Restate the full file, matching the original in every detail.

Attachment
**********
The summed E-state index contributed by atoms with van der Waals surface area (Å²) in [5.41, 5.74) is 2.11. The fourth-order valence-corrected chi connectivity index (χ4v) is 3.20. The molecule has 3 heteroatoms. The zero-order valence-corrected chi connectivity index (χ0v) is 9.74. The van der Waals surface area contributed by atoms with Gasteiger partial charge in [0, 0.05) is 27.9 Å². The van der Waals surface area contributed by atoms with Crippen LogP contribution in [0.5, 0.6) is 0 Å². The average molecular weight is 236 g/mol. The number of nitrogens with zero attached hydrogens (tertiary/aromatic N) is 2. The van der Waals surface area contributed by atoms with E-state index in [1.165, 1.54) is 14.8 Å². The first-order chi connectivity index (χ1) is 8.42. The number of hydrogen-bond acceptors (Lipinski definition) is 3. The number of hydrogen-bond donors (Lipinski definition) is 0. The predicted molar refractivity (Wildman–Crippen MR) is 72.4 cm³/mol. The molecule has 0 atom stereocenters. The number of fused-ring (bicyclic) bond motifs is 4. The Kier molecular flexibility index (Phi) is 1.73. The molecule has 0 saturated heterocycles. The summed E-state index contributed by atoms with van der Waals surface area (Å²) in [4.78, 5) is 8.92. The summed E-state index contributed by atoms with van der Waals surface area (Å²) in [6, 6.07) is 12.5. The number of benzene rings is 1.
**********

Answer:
The summed E-state index contributed by atoms with van der Waals surface area (Å²) in [5.41, 5.74) is 2.11. The fourth-order valence-corrected chi connectivity index (χ4v) is 3.20. The molecule has 3 heteroatoms. The zero-order valence-corrected chi connectivity index (χ0v) is 9.74. The van der Waals surface area contributed by atoms with Gasteiger partial charge in [0, 0.05) is 27.9 Å². The van der Waals surface area contributed by atoms with Crippen LogP contribution in [0.5, 0.6) is 0 Å². The average molecular weight is 236 g/mol. The number of nitrogens with zero attached hydrogens (tertiary/aromatic N) is 2. The van der Waals surface area contributed by atoms with E-state index in [1.165, 1.54) is 14.8 Å². The first-order chi connectivity index (χ1) is 8.42. The number of hydrogen-bond acceptors (Lipinski definition) is 3. The number of hydrogen-bond donors (Lipinski definition) is 0. The predicted molar refractivity (Wildman–Crippen MR) is 72.4 cm³/mol. The molecule has 0 atom stereocenters. The number of fused-ring (bicyclic) bond motifs is 4. The Kier molecular flexibility index (Phi) is 1.73. The molecule has 0 saturated heterocycles. The summed E-state index contributed by atoms with van der Waals surface area (Å²) in [4.78, 5) is 8.92. The summed E-state index contributed by atoms with van der Waals surface area (Å²) in [6, 6.07) is 12.5. The number of benzene rings is 1.